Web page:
Lessons Learned From Lincoln

I bet you thought it was referring to Abraham Lincoln. Well, I’m not. I’m referring to the Lincoln division of the Ford Motor Company.

It wasn’t too long ago that Ford was comprised of Jaguar, Land Rover, Volvo, Aston Martin, Mercury and Lincoln. Ford CEO Alan Mulally’s determination to raise capital and to focus the whole company behind one single line of product, resulted in the shedding of these iconic brands. They are all gone from the Ford brand portfolio, with the exception of Lincoln – a product line started by Edsel Ford and in recent times likely associated with airport limo companies.

For those of you that are car enthusiasts, you have likely seen the resurgence of GM’s Cadillac division, now one of GMs most profitable and innovative brands. Ford could not sit on the sidelines as Cadillac sales skyrocketed and its brand took hold of a new generation of young, upwardly mobile consumers. In response, in 2012, Ford made the move to reintroduce the Lincoln brand, under the guise of The Lincoln Motor Company.

It all started out great, with fresh car designs lead by Jim Farley, the new Lincoln division head that was previously responsible for the success of Lexus. In December 2012, after beginning production of its newly designed product line, Lincoln introduced it’s “Does the World Need Another Luxury Car” advertising campaign. It was great advertising of a sexy line of new vehicles that captured the romance of an iconic American brand and our romance of motoring down the streets of America. In March 2013, Ford’s sales were up 7% overall, yet Lincoln sales were down 22.5%.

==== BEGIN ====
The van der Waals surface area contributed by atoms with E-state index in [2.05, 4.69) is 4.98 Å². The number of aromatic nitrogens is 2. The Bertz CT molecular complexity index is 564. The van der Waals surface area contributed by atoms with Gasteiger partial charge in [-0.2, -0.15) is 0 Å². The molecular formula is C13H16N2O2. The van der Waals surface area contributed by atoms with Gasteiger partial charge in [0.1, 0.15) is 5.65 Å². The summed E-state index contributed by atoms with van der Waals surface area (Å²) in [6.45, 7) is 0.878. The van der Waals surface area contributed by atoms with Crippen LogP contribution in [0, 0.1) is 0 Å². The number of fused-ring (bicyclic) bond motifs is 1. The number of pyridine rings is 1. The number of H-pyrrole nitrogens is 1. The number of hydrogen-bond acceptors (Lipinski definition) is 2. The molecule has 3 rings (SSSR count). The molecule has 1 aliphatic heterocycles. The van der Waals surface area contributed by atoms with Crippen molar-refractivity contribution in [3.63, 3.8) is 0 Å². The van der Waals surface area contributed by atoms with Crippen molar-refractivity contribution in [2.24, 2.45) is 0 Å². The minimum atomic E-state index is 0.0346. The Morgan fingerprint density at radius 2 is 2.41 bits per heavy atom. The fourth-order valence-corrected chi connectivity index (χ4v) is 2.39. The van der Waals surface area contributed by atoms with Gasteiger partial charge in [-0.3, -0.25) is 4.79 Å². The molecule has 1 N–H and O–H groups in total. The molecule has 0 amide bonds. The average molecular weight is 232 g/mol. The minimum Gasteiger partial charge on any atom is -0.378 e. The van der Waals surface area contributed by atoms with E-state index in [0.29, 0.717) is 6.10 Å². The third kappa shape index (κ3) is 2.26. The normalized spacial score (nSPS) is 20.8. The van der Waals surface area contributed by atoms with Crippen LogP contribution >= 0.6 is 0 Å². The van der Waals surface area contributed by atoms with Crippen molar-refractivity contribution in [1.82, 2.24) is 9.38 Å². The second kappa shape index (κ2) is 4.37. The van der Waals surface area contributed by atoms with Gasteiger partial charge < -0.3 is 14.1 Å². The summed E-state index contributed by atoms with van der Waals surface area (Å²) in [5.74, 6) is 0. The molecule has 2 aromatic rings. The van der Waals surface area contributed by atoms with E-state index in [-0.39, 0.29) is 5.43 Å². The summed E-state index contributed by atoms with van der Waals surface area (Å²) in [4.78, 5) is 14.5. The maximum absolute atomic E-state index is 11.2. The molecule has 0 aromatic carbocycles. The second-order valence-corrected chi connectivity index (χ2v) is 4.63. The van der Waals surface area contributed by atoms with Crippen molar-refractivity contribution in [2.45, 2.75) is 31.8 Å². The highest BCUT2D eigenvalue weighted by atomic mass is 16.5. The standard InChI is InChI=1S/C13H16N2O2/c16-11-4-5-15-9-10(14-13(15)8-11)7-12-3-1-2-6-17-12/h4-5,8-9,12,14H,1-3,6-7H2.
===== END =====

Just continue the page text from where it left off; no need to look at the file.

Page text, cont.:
The new, refreshed Lincoln product design and dynamic multimedia advertising did its job. Lincoln dealers experienced dramatic increase in floor traffic and web inquiries. But there was a problem. A significant problem. Due to production issues with the Lincoln MKZ sedan, the flagship product of the ad campaign, when people visited dealerships, there were no cars to test drive. They didn’t even have a car in the showroom to see. In other words, Lincoln promised a new, unique product and then simply failed to deliver it. Recently, David Kiley a veteran auto journalist wrote on his blog that “Lincoln needs a farewell address.” Lincoln has a lot of work ahead.

Pause for a moment and think about your credit union. What are you promising? What are you delivering? Marketing, smart advertising and all the promises in the world, simply will not help you if you can’t fulfill what you promise and if you don’t manage expectation. Learn from Lincoln. And JC Penny.

Bryan Clagett

Bryan Clagett

Bryan is on the executive team and singularly focused on driving revenue growth through a variety of new initiatives that help financial services and fintech become ever more relevant to ... Web: https://www.strategycorps.com Details